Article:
12. It was Paheli’s birthday. Her grandmother gave her two gifts made of metals, one old dull silver spoon and a pair of lustrous gold earrings. She was surprised to see the difference in the appearance of the two metals. Can you explain the reason for this difference?

13. Mixtures of red chilli powder in water, butter in water, petrol in water, and honey in water were given to Radha, Sudha, Sofia and Raveena, respectively. Whose mixture is in solution form?
14. On a bright sunny day, Shikha was playing hide and seek with her brother. She hid herself behind a glass door. Do you think her brother will be able to locate her. If yes, why? If no, why not?

15. Take a small cotton ball and place it in a tumbler/bowl filled with water. Observe it for atleast 10 minutes. Will it float or sink in water and why?

16. Which among the following materials would you identify as soft materials and why?

Ice, rubber band, leaf, eraser, pencil, pearl, a piece of wooden board, cooked rice, pulses and fresh chapati.

17. You are provided with the following materials— turmeric, honey, mustard oil, water, glucose, rice flour, groundnut oil. Make any three pairs of substances where one substance is soluble in the other and any three pairs of substances where one substance remains insoluble in the other substances.

18. During summer holidays, a group of children collected a lump of salt, green grass, broken glass piece, a small thermocol box, pen, iron nail, glass marbles, hair, naphthalene ball, a piece of sugar candy (mishri) and tried to group them on the basis of properties given in Table 4.1 below. Help them in filling the Table.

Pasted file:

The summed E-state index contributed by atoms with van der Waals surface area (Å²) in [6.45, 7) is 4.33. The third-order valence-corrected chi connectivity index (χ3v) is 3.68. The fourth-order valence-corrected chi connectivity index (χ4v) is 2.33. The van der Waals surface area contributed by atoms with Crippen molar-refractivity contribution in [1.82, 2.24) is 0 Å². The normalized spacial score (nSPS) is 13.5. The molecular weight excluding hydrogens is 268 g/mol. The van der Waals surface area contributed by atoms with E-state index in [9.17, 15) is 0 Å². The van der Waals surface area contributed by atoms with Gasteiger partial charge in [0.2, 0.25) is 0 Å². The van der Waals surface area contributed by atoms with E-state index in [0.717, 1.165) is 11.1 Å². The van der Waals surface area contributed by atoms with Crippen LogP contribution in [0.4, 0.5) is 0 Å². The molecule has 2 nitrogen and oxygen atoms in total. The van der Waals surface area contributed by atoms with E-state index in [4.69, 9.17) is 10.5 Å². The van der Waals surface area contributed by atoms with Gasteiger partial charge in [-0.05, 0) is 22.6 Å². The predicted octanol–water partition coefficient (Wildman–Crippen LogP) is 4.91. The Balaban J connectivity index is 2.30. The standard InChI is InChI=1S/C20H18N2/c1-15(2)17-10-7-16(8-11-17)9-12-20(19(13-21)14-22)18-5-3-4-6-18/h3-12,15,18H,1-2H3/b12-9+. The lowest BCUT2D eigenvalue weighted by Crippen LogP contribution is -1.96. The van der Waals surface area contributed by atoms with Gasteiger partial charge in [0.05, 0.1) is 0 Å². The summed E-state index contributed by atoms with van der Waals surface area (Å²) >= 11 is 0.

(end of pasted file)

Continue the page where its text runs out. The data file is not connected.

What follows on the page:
19. Arrange the jumbled words to arrive at the appropriate names of materials and also write two uses of each.
(a) milaunuim (b) tcaslpi (c) soekrnee (d) gavnier

20. Match the objects given in Column I with the materials given in Column II.

21. Pick five objects from the word box given as Fig. 4.2 which are opaque and would sink in water.


22. Chalk, iron nail, wood, aluminium, candle, cotton usually look different from each other. Give some properties by which we can prove that these materials are different.

23. Why do you think oxygen dissolved in water is important for the survival of aquatic animals and plants?

24. Differentiate among opaque, translucent and transparent materials, giving one example of each.

25. Sugar, salt, mustard oil, sand, sawdust, honey, chalk powder, petals of flower, soil, copper sulphate crystals, glucose, wheat flour are some substances given to Paheli. She wants to know whether these substances are soluble in water or not.        Help her in identifying soluble and insoluble substances in water.


1. b    2. c     3. c   4. c 5. c 6. b 7. d
8. c    9. c   10. d   11. a
12. The silver spoon an long exposure to moist air has lost its shine and appears dull where as gold does not farnish